Accompanied by three staff, the students enjoyed a range of engineering challenges and astronaut training exercises at the US Space & Rocket Center in Huntsville, Alabama.
Science faculty leader Toula Tripaydonis says the camp was more than worth the wait.
“They pushed themselves beyond what they thought they were capable of, so I saw some very shy girls who developed the ability to work as team players, and build their confidence.
“They took away the fact that they could do it, that girls can do anything if they put their minds to it...” she says.
“They really came away with a sense of ‘this is important, and I never realised that there’s a whole industry out there that could be a possible pathway.’”
The training exercises included a ride in a multi-axis rotator – the spinning chair seen in countless space movies, and a “gravity chair” that simulated the experience of walking on the moon.
“The multi-axis rotator was looking at different forces that they would feel under pressure when they’re being shot into space and some of the other conditions that they would be faced with...” Tripaydonis says.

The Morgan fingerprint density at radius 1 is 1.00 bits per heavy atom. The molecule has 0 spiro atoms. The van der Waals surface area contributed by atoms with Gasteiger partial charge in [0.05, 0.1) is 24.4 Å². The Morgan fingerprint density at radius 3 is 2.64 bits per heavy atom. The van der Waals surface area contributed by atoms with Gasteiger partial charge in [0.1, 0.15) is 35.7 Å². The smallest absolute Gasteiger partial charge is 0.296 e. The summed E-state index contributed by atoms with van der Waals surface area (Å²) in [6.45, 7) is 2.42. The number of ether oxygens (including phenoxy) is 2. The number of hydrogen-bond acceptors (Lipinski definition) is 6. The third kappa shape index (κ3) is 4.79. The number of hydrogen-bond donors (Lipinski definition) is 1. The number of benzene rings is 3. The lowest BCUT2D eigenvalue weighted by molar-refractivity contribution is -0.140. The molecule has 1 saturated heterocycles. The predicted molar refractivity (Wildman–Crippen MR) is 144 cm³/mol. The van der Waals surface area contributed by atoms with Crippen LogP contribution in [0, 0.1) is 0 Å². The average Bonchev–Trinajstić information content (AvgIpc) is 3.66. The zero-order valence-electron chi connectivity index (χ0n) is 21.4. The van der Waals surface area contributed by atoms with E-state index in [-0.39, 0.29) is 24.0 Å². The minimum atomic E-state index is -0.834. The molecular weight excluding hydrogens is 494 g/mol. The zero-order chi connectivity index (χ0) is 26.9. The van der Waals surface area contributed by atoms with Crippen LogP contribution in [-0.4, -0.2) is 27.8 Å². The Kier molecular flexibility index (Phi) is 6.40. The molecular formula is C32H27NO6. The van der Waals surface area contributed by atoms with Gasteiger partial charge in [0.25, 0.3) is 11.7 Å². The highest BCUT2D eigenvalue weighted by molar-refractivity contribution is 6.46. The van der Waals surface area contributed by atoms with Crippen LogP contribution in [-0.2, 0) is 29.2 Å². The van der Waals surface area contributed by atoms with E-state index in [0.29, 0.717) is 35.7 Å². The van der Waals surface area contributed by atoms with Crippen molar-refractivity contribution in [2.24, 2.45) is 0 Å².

“They did a simulation of walking on the moon, so they experienced what it would be like to have less gravity, and so they got to be harnessed up and they would jump on this simulated surface and achieve greater heights than they can here on Earth.”
Another simulation had the students strap on scuba tanks for some pool diving.
“They dove down and experienced the pressure which they would also experience if they were out in space, that everything would be so much harder to move when you don’t have those sorts of forces acting on you. They loved it,” Tripaydonis says.
The students also tried their hands at various engineering challenges, including building a miniature Mars rover.
“It had to do more than just run across a rugged surface, it actually had to go across and pick up the Moon rocks, or Mars rocks, and bring them back,” Tripaydonis says.
“It had to perform a function, so they had to think wisely about what materials they used, how big to make it and whether it could actually pick up these rocks too.”
“Another engineering challenge was that they had to design a safety suit for an egg, which would be put under extreme heat and pressure.
“So they were given materials that they had to put together to be fire retardant, and then they went outside and they tested the egg behind their barrier of materials ... and they watched and saw if the egg would explode, or if it was protected by their particular barrier.”
The trip’s boot camp-like atmosphere tested the resolve of students.
“They’d just come out of a whole term of school, so they wanted to have a little bit of downtime and then we were on a plane over there and they were working hard from the get go,” Tripaydonis says.
“So, 7am they were up and they didn’t get back to bed until about nine. So it was full on, [but] by about the third day they were loving it.”